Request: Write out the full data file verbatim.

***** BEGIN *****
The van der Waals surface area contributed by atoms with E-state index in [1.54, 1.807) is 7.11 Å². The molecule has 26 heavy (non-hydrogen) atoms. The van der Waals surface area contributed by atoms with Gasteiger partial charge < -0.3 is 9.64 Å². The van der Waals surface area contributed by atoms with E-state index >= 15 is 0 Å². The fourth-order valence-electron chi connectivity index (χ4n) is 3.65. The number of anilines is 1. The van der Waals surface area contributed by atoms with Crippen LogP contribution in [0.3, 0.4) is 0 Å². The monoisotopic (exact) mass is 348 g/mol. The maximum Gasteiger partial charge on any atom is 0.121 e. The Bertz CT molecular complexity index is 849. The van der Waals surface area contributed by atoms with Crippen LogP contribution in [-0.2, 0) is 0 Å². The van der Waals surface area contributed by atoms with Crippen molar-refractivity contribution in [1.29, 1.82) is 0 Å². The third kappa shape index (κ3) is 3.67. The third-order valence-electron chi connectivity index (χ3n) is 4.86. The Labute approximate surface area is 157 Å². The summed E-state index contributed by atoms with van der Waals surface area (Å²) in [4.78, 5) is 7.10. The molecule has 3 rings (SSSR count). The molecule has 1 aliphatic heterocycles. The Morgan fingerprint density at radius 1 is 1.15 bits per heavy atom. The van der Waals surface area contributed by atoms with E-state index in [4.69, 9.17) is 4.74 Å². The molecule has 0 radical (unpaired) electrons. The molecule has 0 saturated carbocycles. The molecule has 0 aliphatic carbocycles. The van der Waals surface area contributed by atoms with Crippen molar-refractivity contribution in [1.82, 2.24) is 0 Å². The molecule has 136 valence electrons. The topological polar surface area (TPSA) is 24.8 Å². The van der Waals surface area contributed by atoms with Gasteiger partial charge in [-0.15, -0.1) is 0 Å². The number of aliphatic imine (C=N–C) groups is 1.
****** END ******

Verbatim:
The van der Waals surface area contributed by atoms with E-state index in [1.54, 1.807) is 7.11 Å². The molecule has 26 heavy (non-hydrogen) atoms. The van der Waals surface area contributed by atoms with Gasteiger partial charge < -0.3 is 9.64 Å². The van der Waals surface area contributed by atoms with E-state index >= 15 is 0 Å². The fourth-order valence-electron chi connectivity index (χ4n) is 3.65. The number of anilines is 1. The van der Waals surface area contributed by atoms with Crippen LogP contribution in [0.3, 0.4) is 0 Å². The monoisotopic (exact) mass is 348 g/mol. The maximum Gasteiger partial charge on any atom is 0.121 e. The Bertz CT molecular complexity index is 849. The van der Waals surface area contributed by atoms with Crippen LogP contribution in [-0.2, 0) is 0 Å². The van der Waals surface area contributed by atoms with Crippen molar-refractivity contribution in [1.29, 1.82) is 0 Å². The third kappa shape index (κ3) is 3.67. The third-order valence-electron chi connectivity index (χ3n) is 4.86. The Labute approximate surface area is 157 Å². The summed E-state index contributed by atoms with van der Waals surface area (Å²) in [4.78, 5) is 7.10. The molecule has 3 rings (SSSR count). The molecule has 1 aliphatic heterocycles. The Morgan fingerprint density at radius 1 is 1.15 bits per heavy atom. The van der Waals surface area contributed by atoms with E-state index in [4.69, 9.17) is 4.74 Å². The molecule has 0 radical (unpaired) electrons. The molecule has 0 saturated carbocycles. The molecule has 0 aliphatic carbocycles. The van der Waals surface area contributed by atoms with Crippen molar-refractivity contribution in [1.82, 2.24) is 0 Å². The molecule has 136 valence electrons. The topological polar surface area (TPSA) is 24.8 Å². The van der Waals surface area contributed by atoms with Gasteiger partial charge in [-0.15, -0.1) is 0 Å². The number of aliphatic imine (C=N–C) groups is 1.